Skip to main content
eScholarship
Open Access Publications from the University of California

UC Berkeley

UC Berkeley Previously Published Works bannerUC Berkeley

Prediction of inherited genomic susceptibility to 20 common cancer types by a supervised machine-learning method.

  • Author(s): Kim, Byung-Ju
  • Kim, Sung-Hou
  • et al.
Abstract

Prevention and early intervention are the most effective ways of avoiding or minimizing psychological, physical, and financial suffering from cancer. However, such proactive action requires the ability to predict the individual's susceptibility to cancer with a measure of probability. Of the triad of cancer-causing factors (inherited genomic susceptibility, environmental factors, and lifestyle factors), the inherited genomic component may be derivable from the recent public availability of a large body of whole-genome variation data. However, genome-wide association studies have so far showed limited success in predicting the inherited susceptibility to common cancers. We present here a multiple classification approach for predicting individuals' inherited genomic susceptibility to acquire the most likely phenotype among a panel of 20 major common cancer types plus 1 "healthy" type by application of a supervised machine-learning method under competing conditions among the cohorts of the 21 types. This approach suggests that, depending on the phenotypes of 5,919 individuals of "white" ethnic population in this study, (i) the portion of the cohort of a cancer type who acquired the observed type due to mostly inherited genomic susceptibility factors ranges from about 33 to 88% (or its corollary: the portion due to mostly environmental and lifestyle factors ranges from 12 to 67%), and (ii) on an individual level, the method also predicts individuals' inherited genomic susceptibility to acquire the other types ranked with associated probabilities. These probabilities may provide practical information for individuals, heath professionals, and health policymakers related to prevention and/or early intervention of cancer.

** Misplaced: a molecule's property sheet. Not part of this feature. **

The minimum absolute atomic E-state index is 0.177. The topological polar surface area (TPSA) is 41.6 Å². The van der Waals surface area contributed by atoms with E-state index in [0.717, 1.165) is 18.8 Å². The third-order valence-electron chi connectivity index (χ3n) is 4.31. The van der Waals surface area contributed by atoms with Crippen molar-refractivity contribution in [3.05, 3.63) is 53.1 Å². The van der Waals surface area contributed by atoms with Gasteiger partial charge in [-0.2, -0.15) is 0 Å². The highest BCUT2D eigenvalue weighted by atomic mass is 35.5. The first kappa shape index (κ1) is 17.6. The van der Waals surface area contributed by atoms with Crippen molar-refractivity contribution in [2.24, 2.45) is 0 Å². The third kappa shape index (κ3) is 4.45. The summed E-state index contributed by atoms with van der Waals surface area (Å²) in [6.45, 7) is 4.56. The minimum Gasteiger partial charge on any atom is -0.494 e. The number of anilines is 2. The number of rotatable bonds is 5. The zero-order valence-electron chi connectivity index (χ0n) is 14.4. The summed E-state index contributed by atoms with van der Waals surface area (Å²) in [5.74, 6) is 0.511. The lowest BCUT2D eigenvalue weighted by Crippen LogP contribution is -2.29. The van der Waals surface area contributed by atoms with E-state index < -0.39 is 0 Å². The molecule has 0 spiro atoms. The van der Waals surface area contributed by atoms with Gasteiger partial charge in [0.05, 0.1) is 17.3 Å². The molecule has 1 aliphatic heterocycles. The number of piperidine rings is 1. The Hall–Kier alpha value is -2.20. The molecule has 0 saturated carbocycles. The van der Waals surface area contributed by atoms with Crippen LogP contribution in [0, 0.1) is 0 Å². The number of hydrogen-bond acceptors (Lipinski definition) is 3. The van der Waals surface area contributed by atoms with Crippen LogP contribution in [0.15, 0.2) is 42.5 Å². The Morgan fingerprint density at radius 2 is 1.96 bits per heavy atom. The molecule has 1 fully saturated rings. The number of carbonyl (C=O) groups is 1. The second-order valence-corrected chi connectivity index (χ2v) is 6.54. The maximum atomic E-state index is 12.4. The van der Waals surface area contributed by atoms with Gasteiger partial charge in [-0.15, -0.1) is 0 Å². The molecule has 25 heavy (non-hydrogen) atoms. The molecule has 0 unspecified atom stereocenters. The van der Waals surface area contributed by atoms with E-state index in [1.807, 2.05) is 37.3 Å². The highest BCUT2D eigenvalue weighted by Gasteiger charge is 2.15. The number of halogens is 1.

Many UC-authored scholarly publications are freely available on this site because of the UC's open access policies. Let us know how this access is important for you.

Main Content
Current View